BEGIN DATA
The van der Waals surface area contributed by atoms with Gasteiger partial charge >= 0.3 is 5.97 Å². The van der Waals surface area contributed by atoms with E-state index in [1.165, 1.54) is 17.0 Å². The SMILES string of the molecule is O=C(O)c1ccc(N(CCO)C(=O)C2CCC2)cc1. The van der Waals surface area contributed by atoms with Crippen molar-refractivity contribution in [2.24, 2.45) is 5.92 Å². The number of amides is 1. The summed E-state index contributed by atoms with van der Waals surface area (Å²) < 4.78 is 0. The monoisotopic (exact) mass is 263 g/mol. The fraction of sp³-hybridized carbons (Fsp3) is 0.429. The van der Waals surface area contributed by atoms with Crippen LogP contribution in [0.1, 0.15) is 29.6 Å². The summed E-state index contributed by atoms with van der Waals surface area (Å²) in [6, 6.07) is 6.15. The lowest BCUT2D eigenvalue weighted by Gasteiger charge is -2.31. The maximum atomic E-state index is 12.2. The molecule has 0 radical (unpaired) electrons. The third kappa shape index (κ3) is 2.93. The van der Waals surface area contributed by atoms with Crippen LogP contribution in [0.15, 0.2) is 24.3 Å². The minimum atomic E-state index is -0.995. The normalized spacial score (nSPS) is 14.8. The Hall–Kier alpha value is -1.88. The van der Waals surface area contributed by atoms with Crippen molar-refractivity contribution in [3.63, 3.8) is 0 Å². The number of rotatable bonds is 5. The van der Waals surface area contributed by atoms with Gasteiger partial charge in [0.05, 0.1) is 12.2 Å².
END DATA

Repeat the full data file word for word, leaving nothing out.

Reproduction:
The van der Waals surface area contributed by atoms with Gasteiger partial charge >= 0.3 is 5.97 Å². The van der Waals surface area contributed by atoms with E-state index in [1.165, 1.54) is 17.0 Å². The SMILES string of the molecule is O=C(O)c1ccc(N(CCO)C(=O)C2CCC2)cc1. The van der Waals surface area contributed by atoms with Crippen molar-refractivity contribution in [2.24, 2.45) is 5.92 Å². The number of amides is 1. The summed E-state index contributed by atoms with van der Waals surface area (Å²) < 4.78 is 0. The monoisotopic (exact) mass is 263 g/mol. The fraction of sp³-hybridized carbons (Fsp3) is 0.429. The van der Waals surface area contributed by atoms with Crippen LogP contribution in [0.1, 0.15) is 29.6 Å². The summed E-state index contributed by atoms with van der Waals surface area (Å²) in [6, 6.07) is 6.15. The lowest BCUT2D eigenvalue weighted by Gasteiger charge is -2.31. The maximum atomic E-state index is 12.2. The molecule has 0 radical (unpaired) electrons. The third kappa shape index (κ3) is 2.93. The van der Waals surface area contributed by atoms with Crippen LogP contribution in [0.15, 0.2) is 24.3 Å². The minimum atomic E-state index is -0.995. The normalized spacial score (nSPS) is 14.8. The Hall–Kier alpha value is -1.88. The van der Waals surface area contributed by atoms with Crippen molar-refractivity contribution in [3.63, 3.8) is 0 Å². The number of rotatable bonds is 5. The van der Waals surface area contributed by atoms with Gasteiger partial charge in [0.05, 0.1) is 12.2 Å².